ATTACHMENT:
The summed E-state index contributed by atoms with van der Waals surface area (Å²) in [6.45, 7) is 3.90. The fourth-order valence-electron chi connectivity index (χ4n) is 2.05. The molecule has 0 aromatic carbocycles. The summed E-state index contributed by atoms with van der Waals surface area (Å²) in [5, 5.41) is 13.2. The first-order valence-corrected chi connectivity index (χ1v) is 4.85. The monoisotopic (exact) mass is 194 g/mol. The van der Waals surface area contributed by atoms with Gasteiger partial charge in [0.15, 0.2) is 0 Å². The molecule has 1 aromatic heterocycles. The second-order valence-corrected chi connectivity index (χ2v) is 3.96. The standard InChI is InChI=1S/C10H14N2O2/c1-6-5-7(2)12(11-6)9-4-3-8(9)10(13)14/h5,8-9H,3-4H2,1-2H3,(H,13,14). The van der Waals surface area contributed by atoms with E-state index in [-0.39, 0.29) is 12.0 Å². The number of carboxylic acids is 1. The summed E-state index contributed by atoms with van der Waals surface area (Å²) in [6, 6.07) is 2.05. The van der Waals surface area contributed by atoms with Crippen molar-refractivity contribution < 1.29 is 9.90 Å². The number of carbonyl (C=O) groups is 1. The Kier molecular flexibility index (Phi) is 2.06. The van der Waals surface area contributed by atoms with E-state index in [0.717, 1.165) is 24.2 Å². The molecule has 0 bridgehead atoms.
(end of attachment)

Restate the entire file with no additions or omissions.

The summed E-state index contributed by atoms with van der Waals surface area (Å²) in [6.45, 7) is 3.90. The fourth-order valence-electron chi connectivity index (χ4n) is 2.05. The molecule has 0 aromatic carbocycles. The summed E-state index contributed by atoms with van der Waals surface area (Å²) in [5, 5.41) is 13.2. The first-order valence-corrected chi connectivity index (χ1v) is 4.85. The monoisotopic (exact) mass is 194 g/mol. The van der Waals surface area contributed by atoms with Gasteiger partial charge in [0.15, 0.2) is 0 Å². The molecule has 1 aromatic heterocycles. The second-order valence-corrected chi connectivity index (χ2v) is 3.96. The standard InChI is InChI=1S/C10H14N2O2/c1-6-5-7(2)12(11-6)9-4-3-8(9)10(13)14/h5,8-9H,3-4H2,1-2H3,(H,13,14). The van der Waals surface area contributed by atoms with E-state index in [-0.39, 0.29) is 12.0 Å². The number of carboxylic acids is 1. The summed E-state index contributed by atoms with van der Waals surface area (Å²) in [6, 6.07) is 2.05. The van der Waals surface area contributed by atoms with Crippen molar-refractivity contribution < 1.29 is 9.90 Å². The number of carbonyl (C=O) groups is 1. The Kier molecular flexibility index (Phi) is 2.06. The van der Waals surface area contributed by atoms with E-state index in [0.717, 1.165) is 24.2 Å². The molecule has 0 bridgehead atoms.